- by Shaun Bussert
How Does Termination of Parental Rights Affect Child Support?
Under Georgia law, a child’s biological parents have an absolute obligation to provide financial support for the child unless and until a court formally terminates their legal parent-child relationship. However, termination of the parent-child relationship is not the same as termination of parental rights.
Parents’ Obligation to Pay Child Support: Voluntary vs. Involuntary Termination of Parental Rights
In most cases, termination of parental rights occurs either right before or in conjunction with the adoption process. When a child is formally adopted through the Georgia courts, the biological parents’ (or legal parent’s, in the case of a previous stepparent adoption) legal relationship with their child comes to an end. The adoptive parents (or parent) takes on the rights and responsibilities of biological parents, and these responsibilities include the obligation to provide financial support for the child.
Under certain circumstances, a mother or father can also lose his or her parental rights involuntarily. Georgia courts will involuntarily terminate a parent’s rights if termination is in the child’s best interests and:
- The parent “wantonly and willfully” failed to pay child support pursuant to a court order for 12 months or more;
- The parent subjected the child to “aggravated circumstances”;
- The parent abandoned the child; or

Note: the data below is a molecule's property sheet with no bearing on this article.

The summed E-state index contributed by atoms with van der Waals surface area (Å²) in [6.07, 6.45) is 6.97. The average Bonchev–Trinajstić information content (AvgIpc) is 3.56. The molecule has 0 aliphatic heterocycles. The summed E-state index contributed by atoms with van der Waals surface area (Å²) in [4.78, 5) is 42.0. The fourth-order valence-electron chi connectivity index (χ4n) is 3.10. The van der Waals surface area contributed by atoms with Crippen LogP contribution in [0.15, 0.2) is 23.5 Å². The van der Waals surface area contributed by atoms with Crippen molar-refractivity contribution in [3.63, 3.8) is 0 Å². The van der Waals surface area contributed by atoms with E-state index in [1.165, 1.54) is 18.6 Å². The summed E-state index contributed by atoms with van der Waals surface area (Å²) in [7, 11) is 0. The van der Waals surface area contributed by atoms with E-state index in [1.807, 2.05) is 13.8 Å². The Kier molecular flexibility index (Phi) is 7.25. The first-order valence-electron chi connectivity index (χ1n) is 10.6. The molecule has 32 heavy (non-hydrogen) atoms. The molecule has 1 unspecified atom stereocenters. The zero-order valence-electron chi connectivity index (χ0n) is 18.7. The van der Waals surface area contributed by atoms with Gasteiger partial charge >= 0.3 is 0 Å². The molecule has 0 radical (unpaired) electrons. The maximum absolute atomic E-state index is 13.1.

- The child, due to a lack of parental control, is a dependent child and “reasonable efforts to remedy the circumstances have been unsuccessful or were not required, such cause of dependency is likely to continue or will not likely be remedied, and the continued dependency will cause or is likely to cause serious physical, mental, emotional, or moral harm to such child.”
When a judge terminates a mother’s or father’s parental rights involuntarily, the obligation to pay child support terminates. This is because all legal rights and responsibilities a parent has to their child cease after a court terminates that parent’s rights. However, a parent will still be responsible for any financial obligations that existed prior to the termination taking place. That being said, the law is not intended to incentivize non-payment of support or abandonment of a child in order to avoid the obligation to provide financial support on an ongoing basis and will not terminate the rights of a parent in order to accomplish that goal. The termination of parental rights is one of the most extreme and difficult remedies that can be sought and is typically the last step any court will take.
Questions about Voluntary or Involuntary Termination of Parental Rights and Child Support?
If you have questions about your rights or obligations as a parent in Georgia, we encourage you to contact us for a confidential consultation. Weekend appointments are available. To speak with an experienced Georgia child support attorney at Stearns-Montgomery and Proctor, please call 678-971-3413 or request an appointment online today.